# How to understand this example in Do Carmo?

I'm reading the book $$Riemannian$$ $$Geometry$$ written by Do Carmo. Here is an example in which I cannot understand the explanation he gave.   I really don't understand what he said about why $$\alpha$$ is not an embedding... No worry about my knowledge on topology. Can anyone help me “translate” it to the common language that's easy to understand?

## 1 Answer

The set $$C=\alpha\bigl((-3,0)\bigr)$$ has two topologies:

• the topology it inherits from the usual topology in $$\mathbb{R}^2$$: a set $$A\subset C$$ is open if there is an open subset $$A^\star$$ of $$\mathbb{R}^2$$ such that $$A=A^\star\cap C$$.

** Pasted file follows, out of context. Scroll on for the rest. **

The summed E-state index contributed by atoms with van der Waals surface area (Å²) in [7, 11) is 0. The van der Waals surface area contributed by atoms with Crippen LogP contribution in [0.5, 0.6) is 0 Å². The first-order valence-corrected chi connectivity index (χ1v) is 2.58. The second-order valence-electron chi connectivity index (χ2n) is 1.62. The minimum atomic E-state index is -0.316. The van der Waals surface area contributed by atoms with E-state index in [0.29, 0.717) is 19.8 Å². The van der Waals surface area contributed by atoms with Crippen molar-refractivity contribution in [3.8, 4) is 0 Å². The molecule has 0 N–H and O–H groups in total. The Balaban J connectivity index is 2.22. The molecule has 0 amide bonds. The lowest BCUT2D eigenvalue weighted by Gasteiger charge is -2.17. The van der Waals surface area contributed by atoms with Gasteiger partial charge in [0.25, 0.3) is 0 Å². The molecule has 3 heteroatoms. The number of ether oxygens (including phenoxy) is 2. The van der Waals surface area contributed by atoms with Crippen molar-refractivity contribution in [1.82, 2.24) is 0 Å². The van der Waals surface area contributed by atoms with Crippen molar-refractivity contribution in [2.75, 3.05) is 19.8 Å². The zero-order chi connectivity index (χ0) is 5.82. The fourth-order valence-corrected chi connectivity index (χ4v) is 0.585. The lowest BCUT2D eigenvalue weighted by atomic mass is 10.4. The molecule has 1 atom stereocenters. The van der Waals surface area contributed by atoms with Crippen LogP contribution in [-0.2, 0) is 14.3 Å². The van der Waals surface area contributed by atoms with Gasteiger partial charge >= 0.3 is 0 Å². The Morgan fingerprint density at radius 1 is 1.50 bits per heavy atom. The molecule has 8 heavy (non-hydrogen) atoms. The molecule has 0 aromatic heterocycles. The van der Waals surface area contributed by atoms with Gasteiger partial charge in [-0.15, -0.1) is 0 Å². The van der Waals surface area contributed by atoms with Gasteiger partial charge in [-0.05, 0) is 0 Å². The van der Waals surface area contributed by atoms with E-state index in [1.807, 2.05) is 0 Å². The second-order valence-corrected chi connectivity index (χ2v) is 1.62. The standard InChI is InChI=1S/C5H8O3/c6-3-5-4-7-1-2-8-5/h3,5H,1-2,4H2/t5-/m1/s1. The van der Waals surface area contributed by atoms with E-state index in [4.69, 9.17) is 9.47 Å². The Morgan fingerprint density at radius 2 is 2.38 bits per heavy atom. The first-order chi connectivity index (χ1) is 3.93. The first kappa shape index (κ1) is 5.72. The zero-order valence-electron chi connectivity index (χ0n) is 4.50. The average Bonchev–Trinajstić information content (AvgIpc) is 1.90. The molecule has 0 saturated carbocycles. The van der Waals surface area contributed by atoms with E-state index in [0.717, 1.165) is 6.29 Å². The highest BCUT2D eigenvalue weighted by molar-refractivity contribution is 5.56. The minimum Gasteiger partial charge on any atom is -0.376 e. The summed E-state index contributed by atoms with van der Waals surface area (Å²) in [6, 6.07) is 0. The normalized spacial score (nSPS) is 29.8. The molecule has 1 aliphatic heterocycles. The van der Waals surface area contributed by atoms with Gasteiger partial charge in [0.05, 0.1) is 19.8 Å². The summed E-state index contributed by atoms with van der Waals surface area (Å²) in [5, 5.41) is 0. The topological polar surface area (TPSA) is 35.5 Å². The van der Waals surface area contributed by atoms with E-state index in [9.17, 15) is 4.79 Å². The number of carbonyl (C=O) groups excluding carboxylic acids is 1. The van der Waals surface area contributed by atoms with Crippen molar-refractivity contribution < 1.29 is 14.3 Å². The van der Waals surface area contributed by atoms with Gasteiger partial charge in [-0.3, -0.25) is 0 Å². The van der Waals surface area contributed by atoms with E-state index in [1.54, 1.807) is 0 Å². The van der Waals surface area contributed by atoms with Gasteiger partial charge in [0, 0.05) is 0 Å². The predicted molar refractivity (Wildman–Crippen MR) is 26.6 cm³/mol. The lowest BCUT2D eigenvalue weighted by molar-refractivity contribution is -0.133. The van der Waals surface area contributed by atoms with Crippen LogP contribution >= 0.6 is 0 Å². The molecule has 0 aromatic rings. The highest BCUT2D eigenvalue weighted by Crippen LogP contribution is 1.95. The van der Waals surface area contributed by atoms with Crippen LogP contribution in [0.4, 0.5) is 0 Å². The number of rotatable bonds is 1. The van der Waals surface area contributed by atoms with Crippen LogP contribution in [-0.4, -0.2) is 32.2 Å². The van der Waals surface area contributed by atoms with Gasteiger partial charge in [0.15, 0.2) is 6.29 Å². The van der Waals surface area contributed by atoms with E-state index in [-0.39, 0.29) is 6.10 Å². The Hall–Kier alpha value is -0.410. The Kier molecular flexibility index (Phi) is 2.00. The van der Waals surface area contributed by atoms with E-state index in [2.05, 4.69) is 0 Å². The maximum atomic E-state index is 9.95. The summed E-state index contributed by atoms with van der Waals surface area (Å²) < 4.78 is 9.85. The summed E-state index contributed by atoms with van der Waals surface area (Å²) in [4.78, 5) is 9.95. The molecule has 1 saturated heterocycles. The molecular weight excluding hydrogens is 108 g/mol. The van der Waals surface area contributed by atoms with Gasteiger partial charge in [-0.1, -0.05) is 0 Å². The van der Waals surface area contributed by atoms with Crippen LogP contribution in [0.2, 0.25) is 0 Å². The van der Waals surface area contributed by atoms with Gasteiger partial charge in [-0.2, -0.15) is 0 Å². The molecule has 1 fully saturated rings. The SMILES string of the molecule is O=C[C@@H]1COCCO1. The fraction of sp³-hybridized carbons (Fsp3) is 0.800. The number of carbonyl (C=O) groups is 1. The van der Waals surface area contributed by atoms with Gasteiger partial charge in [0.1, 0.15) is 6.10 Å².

• the topology it gets from $$(-3,0)$$: a set $$A\subset C$$ is open if there is an open subcet $$A^\star$$ of $$(-3,0)$$ such that $$A=\alpha(A^\star)$$.

Then, Do Carmo explains why these two topologies are distinct: the second one is locally connected, whereas the first one is not.

• Can I just say that (-3,0) is locally connected while the image of alpha is not, so alpha is not a homeomorphism? – user450201 Nov 12 '18 at 11:27
• That would be correct. On the other hand, that is what Do Carmo is claiming. – José Carlos Santos Nov 12 '18 at 11:34